NLC Leaders Discuss Future of Public Finance: Five Committees Come Together in Chicago for 'Mega-Meeting'

By Hoene, Chris; Bates, Katherine | Nation's Cities Weekly, June 21, 2004 | Go to article overview

NLC Leaders Discuss Future of Public Finance: Five Committees Come Together in Chicago for 'Mega-Meeting'


Hoene, Chris, Bates, Katherine, Nation's Cities Weekly


City officials from across the country converged on Chicago for a "mega-meeting" of National League of Cities committees on the future of public finance.

NLC members from five NLC committees met together from June 10-12, led by NLC President Charlie Lyons, selectman from Arlington, Mass, and hosted by City of Chicago Aldermen Joe Moore and Ed Smith.

Lyons commented that "the meeting of these committees was a terrific success and a great thing for NLC to be able to bring together our members on the pivotal topic of fiscal and intergovernmental affairs."

The five committees coming to Chicago included the Finance, Administration, and Intergovernmental Relations (FAIR) Policy and Advocacy Steering Committee; the Municipalities in Transition Panel on Public Finance; the Municipalities in Transition Panel on Democratic Governance: the State Municipal League Subcommittee on Public Finance; and the Central Cities Council, chaired by Joe Moore, alderman from Chicago.

The Transportation, Infrastructure, and Services (TIS) Policy and Advocacy Steering Committee also held a separate meeting over the same dates in Chicago.

Several outcomes emerged from the meeting. One outcome was input on the major trends and challenges impacting city finances.

The four major challenges discussed at the meeting included:

* The unraveling intergovernmental partnership;

* A growing disconnect between economic growth and revenue systems;

* Changing and increasing service needs in response to demographic shifts;

and

* The lack of trust between government and the public.

Committee members participated in a series of breakout discussions on how NLC could address these challenges and what capacities need to be developed. Common ideas that emerged from these discussions included:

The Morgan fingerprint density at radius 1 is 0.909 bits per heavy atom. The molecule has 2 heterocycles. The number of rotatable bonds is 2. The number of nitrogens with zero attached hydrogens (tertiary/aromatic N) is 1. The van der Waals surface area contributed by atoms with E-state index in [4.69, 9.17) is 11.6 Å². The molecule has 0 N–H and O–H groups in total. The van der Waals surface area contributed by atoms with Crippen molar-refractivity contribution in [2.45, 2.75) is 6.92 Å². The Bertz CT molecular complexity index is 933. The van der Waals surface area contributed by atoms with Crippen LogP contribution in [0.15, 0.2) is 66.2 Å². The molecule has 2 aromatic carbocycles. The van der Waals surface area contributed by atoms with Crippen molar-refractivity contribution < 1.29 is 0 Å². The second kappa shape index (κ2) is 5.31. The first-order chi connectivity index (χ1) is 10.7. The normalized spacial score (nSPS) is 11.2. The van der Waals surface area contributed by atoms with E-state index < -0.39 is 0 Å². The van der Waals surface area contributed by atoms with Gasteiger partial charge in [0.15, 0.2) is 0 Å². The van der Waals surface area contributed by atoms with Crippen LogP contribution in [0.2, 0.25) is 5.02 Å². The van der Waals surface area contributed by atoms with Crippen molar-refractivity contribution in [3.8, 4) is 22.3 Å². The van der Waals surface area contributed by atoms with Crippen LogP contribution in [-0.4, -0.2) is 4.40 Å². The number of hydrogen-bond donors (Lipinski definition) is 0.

* NLC convening other state and local organizations, stakeholders, and interested parties for the purposes of collaborating on shared fiscal and intergovernmental concerns;

* Developing training and education materials for NLC members, the media and state and federal policymakers about city finances and challenges;

* Providing a consistent message for the media and state and federal officials about what cities do and why they are important: and

* Strengthening NLC's grassroots lobbying efforts on fiscal and intergovernmental issues.

Several resolutions were also adopted at the meeting, including resolutions on federal mandates and tax cuts, efforts to pass tax and expenditure limits on state and local governments and establishing a new venue for addressing intergovernmental issues.

The resolutions and themes developed at the meeting will be presented to the NLC Board of Directors at their July meeting in Boston.

Committee members also heard a number of presentations. Chicago Mayor Richard Daley addressed the entire group of city officials and challenged America's city officials to fight efforts to impose further mandates on municipal governments.

In addition, Michael Pagano, from the University of Illinois at Chicago, discussed the big challenges facing cities in terms of public finance, Joe Schwieterman from the Chaddick Institute at DePaul University outlined changes in transportation systems, and Dan Bucks, executive director of the Multistate Tax Commission, provided an update on federal legislation on the Streamlined Sales Tax Project.

Each committee also met separately over the two-day period.

Public Finance Panel

Members of the Public Finance Panel used their meeting to reflect upon the meeting with the other committees, to outline common themes heard during the joint meeting and to hear an update on the work of the State Municipal League Subcommittee.

The panel members felt that the joint meeting was a good idea, had served to generate shared perspectives and agendas across the committees, and should occur again in the future.

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